4. Jamaican Jerk Smoked Ribs

If you’re looking for a spicier smoked ribs version, you’ve come to the right place, because these Jamaican jerk smoked ribs are bringing the heat to your table. 

You don’t even have to make the rub from scratch. You can easily find store-bought Jamaican jerk seasoning from Amazon, Costco, or Target — you name it. 

But, if you want to give yourself a bit of a challenge, you can blend your rub at home using A LOT of herbs and spices. 

These include a tablespoon of onion powder and garlic powder, two teaspoons of cayenne pepper, salt, ground black pepper, dried thyme, and sugar, and a quarter teaspoon of ground cumin.

That’s not all. You’ll also need a teaspoon of ground allspice, dried parsley, and paprika, half a tablespoon of hot pepper flakes, ground cinnamon, and ground nutmeg, and half a teaspoon of ground clove. 

Then, you know the drill: (1) whisk them together, (2) apply the rub on your rack, and (3) smoke to perfection.

If you want to customize the spice level of your dry rub, feel free to add more cayenne, paprika, and hot pepper flakes. It’s totally up to you.

5. Cherry Cola Smoked Ribs

For our fifth and final recipe, we have the cherry cola smoked ribs. I know you probably think mixing cola and ribs sounds weird, but there’s science behind this combo.

Cherry cola makes the ribs softer. Here’s why: both the sugar and acidity contents of this beverage effectively break down the proteins in the meat, making it a whole lot tender. 

But don’t worry, if you’re worried that your ribs will taste like cherry cola after it’s cooked, it won’t be. You won’t even know that there was soda involved in this recipe. 

So, just to reiterate, we’re still following the same six steps. We’re just tweaking the seasoning for this recipe. Instead of just a dry rub, we’re adding a wet rub to the mix.

For the dry rub, you’ll need a tablespoon of kosher salt, a teaspoon of smoked paprika, and half a teaspoon each of onion powder, garlic powder, and ground black pepper.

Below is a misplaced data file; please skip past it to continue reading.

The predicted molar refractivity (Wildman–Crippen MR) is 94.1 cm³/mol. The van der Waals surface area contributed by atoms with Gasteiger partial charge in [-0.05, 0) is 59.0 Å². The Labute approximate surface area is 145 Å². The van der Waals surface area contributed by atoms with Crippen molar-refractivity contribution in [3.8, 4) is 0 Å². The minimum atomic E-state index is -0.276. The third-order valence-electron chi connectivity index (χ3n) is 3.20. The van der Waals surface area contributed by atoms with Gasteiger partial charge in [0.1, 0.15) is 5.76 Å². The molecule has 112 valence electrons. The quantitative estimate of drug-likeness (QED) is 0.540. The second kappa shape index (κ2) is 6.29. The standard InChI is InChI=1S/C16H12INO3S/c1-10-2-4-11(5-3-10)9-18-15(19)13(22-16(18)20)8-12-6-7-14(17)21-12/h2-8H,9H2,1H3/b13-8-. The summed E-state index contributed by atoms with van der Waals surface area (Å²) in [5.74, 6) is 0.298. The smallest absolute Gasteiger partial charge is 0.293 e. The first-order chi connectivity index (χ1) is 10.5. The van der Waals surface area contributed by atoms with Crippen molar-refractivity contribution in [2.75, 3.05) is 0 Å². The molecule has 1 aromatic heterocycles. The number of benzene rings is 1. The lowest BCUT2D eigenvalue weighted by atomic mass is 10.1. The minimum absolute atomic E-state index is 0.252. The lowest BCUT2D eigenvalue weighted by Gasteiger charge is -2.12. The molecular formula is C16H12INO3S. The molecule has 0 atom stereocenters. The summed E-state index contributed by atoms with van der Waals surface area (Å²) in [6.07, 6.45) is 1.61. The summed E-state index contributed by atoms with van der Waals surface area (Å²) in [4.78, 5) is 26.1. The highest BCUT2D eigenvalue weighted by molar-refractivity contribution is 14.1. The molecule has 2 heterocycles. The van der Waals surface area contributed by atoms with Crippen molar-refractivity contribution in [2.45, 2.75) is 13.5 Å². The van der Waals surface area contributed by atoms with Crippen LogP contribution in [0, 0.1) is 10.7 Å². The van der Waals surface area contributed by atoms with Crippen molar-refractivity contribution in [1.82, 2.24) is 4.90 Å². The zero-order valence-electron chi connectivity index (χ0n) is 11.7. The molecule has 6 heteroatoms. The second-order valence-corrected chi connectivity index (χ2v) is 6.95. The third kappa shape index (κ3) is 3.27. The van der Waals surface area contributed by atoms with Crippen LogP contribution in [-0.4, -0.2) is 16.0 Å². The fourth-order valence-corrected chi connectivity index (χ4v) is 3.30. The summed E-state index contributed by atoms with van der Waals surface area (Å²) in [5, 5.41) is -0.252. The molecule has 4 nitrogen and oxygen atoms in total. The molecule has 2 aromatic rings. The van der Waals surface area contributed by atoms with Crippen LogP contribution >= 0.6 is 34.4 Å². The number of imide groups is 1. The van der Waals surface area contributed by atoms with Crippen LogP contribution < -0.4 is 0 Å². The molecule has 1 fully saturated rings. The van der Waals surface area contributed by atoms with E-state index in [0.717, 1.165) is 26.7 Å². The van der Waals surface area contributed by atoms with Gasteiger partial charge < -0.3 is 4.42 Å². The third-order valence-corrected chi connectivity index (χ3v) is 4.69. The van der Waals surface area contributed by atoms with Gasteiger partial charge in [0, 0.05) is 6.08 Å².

For the wet rub, you’ll need two tablespoons of yellow mustard, a tablespoon of apple cider vinegar, and two tablespoons of cherry cola.

With the previous recipes, you would normally apply the dry rub over your rack of ribs without any layer underneath.

However, for this recipe, we’re taking it up a notch by first spritzing the entire rack with the wet rub before slathering on the dry rub. This makes the spices stick to the meat better.

And then, for basting, you’ll need one and a half cups of cherry cola, two tablespoons of ketchup, a quarter teaspoon of ground black pepper, and some salt to taste.

Smoke your ribs for five to six hours. During the last few minutes, baste your rack. Finally, take it off the heat, and slice per usual.

Once you nail the steps of smoking ribs, you can make any recipe you want!

Unlock the Secret to Smoked Ribs

A lot of pros have been going back and forth on which method to use when it comes to smoking the perfect ribs.

Some say it’s the 3-2-1 method, where you cook for three hours, grill for another two hours with a foil wrap, then smoke the ribs for the last hour without the foil.

Others say it’s the hot and fast approach, where you smoke the ribs at high temperatures for a shorter time (around two hours max).

There are a lot more techniques where those came from, but at the end of the day, it all boils down to what works for you.

Once you find the system that gives you the results you want — stick to it. That’s my secret to mastering the art of smoking ribs!